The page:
To assist in hiring border guards, the U.S. Customs and Border Protection (CPB) awarded Accenture Federal Services a five year contract for nearly $300 million to to recruit and hire 7.500 Boarder Patrol Agents. Now, 10 months into the contract, CPB has paid Accenture $13.6 million and what do they have to show for their efforts? Accenture has filled 2 positions (or $6.8 million per recruit).

The Department of Homeland Security (DHS), Office of Inspector General (OIG), initiated its audit of Accenture's performance after receiving "Hotline" complaints about the contractor's performance. The OIG's report, issued last week, found numerous problems and concluded that CBP management needed to address "serious performance issues on the Accenture hiring contract.".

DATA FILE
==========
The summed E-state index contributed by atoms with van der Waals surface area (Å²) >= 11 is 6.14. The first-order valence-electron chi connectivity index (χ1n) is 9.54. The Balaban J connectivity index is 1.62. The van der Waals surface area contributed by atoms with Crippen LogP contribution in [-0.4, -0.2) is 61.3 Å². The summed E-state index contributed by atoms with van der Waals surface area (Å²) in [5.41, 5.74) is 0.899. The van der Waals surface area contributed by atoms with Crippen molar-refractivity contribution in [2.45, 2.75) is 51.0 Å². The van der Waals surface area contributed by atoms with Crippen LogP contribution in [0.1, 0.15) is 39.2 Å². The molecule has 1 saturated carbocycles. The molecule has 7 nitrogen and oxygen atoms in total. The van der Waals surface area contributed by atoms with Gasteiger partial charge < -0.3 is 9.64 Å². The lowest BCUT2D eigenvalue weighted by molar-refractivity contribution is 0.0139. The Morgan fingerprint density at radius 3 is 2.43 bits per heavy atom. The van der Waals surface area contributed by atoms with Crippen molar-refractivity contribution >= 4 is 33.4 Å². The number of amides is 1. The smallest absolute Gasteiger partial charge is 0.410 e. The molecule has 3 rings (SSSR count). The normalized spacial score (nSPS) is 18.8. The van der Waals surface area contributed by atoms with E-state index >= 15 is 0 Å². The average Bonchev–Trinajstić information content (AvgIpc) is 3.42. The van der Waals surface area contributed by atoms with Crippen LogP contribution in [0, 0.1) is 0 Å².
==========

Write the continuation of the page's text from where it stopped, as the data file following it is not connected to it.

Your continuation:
Among the performance issues identified by the OIG are

  • Accenture has not provided the promised hiring process or results. Accenture has yet to demonstrate the efficient, innovative, and expertly run hiring process it promised.
  • Accenture relied on CBP resources to fulfill contract obligations. Accenture was supposed to provide a team of technical experts and tools to fulfill contract requirements. Instead, Accenture relied heavily on CBP resources to complete the hiring process.
  • Accenture has not provided the agreed-upon technological innovations.
  • Accenture used a retinal scanning tool to discern deception based on eye and face muscle movement to pre-screen candidates without regulatory approval.

The OIG made a series of recommendations which CPB concurred to.

The full report can be accessed here.

Thursday, December 13, 2018

Government Employee Guilty of Accepting Gratuities in Exchange for Official Acts